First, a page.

The adaptation of words to a special song is frequently a matter of grave importance. A party of warriors returning from a successful foray, must embalm their exploits in song. They have decided on the music, but the work before them is to fit words to it which will be expressive and most highly eulogistic, not only of the performances of the party, but of each individual who distinguished himself. Night after night is spent in this grand effort. One man will propose a line; all try the effect by singing it in chorus. If satisfactory, it is adopted; if not, rejected or amended. The song must be, and is, ready by the time they get home, and on the first occasion thereafter is sung to the pride and gratification of all.
So also in other songs. One man will adapt a set of words, whose appropriateness to some situation or personal peculiarity will make them popular for a little while, or until another set of words displaces them. Even the nursery songs of the mothers are a mere jumble, no two mothers using the same words, though singing the same song.
[. . .]
Indian songs are very curious, and though on all subjects, what may be termed the mechanism is the same in all. An isolated thought is expressed in a few words, possibly in one compound word. This, followed by a number of meaningless sounds sufficient to fill out the music to the end of the beat, constitutes the first line or verse. The other lines are constructed in the sam manner. Whatever is intended to be said is generally expressed in four lines or verses, though some of the songs have many lines.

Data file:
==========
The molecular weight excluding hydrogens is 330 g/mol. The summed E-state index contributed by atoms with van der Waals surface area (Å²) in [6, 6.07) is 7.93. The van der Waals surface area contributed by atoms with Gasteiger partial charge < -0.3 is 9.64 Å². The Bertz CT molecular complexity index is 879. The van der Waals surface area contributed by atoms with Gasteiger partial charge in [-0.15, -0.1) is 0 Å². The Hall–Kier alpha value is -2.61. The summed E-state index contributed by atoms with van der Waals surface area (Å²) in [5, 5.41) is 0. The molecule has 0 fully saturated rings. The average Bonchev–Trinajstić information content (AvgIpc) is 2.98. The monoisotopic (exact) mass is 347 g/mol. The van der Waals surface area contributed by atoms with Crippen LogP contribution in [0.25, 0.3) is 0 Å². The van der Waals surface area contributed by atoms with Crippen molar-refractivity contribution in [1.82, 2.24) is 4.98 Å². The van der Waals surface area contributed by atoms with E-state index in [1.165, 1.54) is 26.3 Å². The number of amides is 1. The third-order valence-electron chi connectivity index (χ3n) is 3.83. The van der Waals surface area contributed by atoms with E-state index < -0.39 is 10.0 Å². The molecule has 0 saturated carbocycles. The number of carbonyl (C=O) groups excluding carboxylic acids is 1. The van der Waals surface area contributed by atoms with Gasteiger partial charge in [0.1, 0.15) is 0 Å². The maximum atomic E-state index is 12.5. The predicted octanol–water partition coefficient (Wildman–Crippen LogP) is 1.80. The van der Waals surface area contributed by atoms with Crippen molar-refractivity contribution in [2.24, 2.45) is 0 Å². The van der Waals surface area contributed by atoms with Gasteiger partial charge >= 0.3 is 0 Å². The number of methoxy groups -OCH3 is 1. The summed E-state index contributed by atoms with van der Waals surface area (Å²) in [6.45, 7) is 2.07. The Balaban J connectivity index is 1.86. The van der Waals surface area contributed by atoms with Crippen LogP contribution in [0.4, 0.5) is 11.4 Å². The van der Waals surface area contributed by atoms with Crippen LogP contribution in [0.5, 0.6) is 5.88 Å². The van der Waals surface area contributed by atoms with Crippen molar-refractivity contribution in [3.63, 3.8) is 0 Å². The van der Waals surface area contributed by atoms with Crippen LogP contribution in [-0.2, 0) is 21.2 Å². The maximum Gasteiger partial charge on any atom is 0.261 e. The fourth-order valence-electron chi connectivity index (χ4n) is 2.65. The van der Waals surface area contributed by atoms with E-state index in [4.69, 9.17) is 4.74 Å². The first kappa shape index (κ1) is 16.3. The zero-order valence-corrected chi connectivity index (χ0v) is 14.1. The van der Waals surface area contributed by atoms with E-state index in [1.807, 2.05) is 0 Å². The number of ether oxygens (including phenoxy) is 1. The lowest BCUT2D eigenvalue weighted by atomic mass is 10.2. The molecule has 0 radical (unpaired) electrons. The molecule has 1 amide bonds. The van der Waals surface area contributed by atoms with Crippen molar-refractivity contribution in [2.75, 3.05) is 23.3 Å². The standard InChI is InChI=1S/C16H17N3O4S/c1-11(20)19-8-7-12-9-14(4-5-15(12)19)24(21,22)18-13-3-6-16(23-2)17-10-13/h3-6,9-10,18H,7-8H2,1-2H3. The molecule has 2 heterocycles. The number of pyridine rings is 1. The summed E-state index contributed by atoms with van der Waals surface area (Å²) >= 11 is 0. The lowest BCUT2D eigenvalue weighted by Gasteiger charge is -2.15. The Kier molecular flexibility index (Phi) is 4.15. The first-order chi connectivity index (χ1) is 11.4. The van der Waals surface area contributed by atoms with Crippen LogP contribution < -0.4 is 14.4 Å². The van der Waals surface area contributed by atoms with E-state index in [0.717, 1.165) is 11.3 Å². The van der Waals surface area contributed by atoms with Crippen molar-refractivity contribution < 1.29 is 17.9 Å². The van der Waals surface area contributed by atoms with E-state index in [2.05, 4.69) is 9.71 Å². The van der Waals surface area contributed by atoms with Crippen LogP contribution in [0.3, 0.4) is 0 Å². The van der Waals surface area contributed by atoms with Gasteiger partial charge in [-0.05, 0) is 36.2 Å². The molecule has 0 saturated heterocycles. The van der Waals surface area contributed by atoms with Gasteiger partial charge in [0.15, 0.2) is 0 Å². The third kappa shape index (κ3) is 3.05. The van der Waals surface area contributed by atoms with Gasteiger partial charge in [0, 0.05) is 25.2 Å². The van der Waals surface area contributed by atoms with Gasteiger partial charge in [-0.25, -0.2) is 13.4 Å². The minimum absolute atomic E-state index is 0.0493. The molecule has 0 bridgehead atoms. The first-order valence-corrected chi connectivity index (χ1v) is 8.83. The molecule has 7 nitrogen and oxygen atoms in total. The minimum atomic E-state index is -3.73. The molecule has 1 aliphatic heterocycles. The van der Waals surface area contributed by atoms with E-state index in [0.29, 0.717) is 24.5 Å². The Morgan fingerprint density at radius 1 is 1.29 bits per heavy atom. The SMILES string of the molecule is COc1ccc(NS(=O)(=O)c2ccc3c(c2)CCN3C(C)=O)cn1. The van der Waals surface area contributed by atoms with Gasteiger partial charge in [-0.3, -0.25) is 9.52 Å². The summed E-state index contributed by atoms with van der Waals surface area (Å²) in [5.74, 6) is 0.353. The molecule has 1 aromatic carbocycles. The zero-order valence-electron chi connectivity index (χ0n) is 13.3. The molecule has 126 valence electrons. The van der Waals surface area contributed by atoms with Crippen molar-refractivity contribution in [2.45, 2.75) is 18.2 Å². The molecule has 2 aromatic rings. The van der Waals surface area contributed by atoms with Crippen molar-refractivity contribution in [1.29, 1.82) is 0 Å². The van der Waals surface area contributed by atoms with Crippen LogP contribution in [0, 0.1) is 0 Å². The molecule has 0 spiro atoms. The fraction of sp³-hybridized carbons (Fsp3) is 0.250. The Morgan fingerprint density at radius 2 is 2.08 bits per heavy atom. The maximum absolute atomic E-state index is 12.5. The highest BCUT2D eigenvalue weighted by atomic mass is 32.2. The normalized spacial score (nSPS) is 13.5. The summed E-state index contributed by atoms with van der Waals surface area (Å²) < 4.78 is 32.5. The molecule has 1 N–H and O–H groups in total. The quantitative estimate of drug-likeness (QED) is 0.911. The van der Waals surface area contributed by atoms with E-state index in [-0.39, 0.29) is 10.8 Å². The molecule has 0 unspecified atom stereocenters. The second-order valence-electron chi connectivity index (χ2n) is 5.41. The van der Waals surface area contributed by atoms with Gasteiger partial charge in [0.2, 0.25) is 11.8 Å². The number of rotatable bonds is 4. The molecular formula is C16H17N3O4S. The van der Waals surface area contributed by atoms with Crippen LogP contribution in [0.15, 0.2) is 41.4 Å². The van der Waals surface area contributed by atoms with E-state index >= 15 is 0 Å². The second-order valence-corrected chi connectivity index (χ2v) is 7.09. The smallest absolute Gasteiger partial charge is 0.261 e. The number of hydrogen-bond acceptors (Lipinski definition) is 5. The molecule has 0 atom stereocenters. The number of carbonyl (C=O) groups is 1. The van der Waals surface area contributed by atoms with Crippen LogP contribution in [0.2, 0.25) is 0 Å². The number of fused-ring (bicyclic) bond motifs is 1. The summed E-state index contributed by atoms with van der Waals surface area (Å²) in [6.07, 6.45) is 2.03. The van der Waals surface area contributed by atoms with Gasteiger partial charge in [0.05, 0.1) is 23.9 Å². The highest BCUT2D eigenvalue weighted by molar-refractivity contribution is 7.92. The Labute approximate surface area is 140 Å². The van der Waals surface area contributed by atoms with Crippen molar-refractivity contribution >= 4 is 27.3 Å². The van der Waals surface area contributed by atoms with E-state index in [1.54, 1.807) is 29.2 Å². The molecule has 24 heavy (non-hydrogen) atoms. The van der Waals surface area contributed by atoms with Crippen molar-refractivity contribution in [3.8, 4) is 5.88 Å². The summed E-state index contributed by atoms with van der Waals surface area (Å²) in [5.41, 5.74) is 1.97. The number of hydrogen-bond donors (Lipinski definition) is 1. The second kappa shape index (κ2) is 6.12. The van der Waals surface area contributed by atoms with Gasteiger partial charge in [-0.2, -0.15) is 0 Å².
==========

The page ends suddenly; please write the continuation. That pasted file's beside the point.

The constant use of sounds without meaning, to fill up gaps in the lines, makes it easy for any Indian to be his or her own poet. 350-352.
Undoubtedly, there must have been much more to the subject of singing than Colonel Dodge was able to perceive as an outsider to the cultures he is writing about, but nevertheless he has preserved some valuable observations which are worthy of careful consideration. Perhaps chief among these is the fact that their culture, and the structure of these songs, made it possible for every man or woman "to be his or her own poet" -- it was not only possible but it was encouraged, and it was clearly common practice, for everyone to do so, and great importance was attached to doing so.
Contrast this description to the situation today in modern society, where the creation of songs is almost entirely "outsourced" to the manufacturers of popular culture -- professional songwriters, professional musicians, and (in most cases) a professional class of gatekeepers who determine what gets published and distributed and promoted. It would be difficult to argue with the observation that, for the most part, men and women today hum or sing (whether out loud or simply in their minds) songs that are created by others, and that the idea that everyone can "be his or her own poet" is far from the situation that prevails a little over a hundred years after Dodge wrote down his observations.